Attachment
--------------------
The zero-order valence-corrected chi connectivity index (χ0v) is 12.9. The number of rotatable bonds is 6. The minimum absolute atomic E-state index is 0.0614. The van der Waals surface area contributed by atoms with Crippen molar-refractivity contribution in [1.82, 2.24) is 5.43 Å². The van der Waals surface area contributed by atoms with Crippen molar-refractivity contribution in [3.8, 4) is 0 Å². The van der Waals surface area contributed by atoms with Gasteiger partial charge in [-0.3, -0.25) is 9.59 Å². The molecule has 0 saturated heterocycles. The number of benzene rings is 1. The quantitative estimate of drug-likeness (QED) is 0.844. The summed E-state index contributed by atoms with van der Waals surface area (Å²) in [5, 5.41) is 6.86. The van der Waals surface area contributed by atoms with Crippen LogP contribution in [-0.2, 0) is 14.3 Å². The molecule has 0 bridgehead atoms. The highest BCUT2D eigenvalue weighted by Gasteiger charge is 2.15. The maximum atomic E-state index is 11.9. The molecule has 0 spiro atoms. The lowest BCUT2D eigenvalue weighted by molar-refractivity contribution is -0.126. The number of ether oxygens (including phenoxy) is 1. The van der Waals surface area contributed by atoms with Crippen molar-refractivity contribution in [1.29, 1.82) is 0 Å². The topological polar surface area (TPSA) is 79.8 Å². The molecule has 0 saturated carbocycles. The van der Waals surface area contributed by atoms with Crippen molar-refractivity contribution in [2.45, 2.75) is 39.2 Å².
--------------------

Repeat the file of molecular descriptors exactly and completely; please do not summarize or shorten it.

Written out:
The zero-order valence-corrected chi connectivity index (χ0v) is 12.9. The number of rotatable bonds is 6. The minimum absolute atomic E-state index is 0.0614. The van der Waals surface area contributed by atoms with Crippen molar-refractivity contribution in [1.82, 2.24) is 5.43 Å². The van der Waals surface area contributed by atoms with Crippen molar-refractivity contribution in [3.8, 4) is 0 Å². The van der Waals surface area contributed by atoms with Gasteiger partial charge in [-0.3, -0.25) is 9.59 Å². The molecule has 0 saturated heterocycles. The number of benzene rings is 1. The quantitative estimate of drug-likeness (QED) is 0.844. The summed E-state index contributed by atoms with van der Waals surface area (Å²) in [5, 5.41) is 6.86. The van der Waals surface area contributed by atoms with Crippen LogP contribution in [-0.2, 0) is 14.3 Å². The molecule has 0 bridgehead atoms. The highest BCUT2D eigenvalue weighted by Gasteiger charge is 2.15. The maximum atomic E-state index is 11.9. The molecule has 0 spiro atoms. The lowest BCUT2D eigenvalue weighted by molar-refractivity contribution is -0.126. The number of ether oxygens (including phenoxy) is 1. The van der Waals surface area contributed by atoms with Crippen molar-refractivity contribution in [1.29, 1.82) is 0 Å². The topological polar surface area (TPSA) is 79.8 Å². The molecule has 0 saturated carbocycles. The van der Waals surface area contributed by atoms with Crippen molar-refractivity contribution in [2.45, 2.75) is 39.2 Å².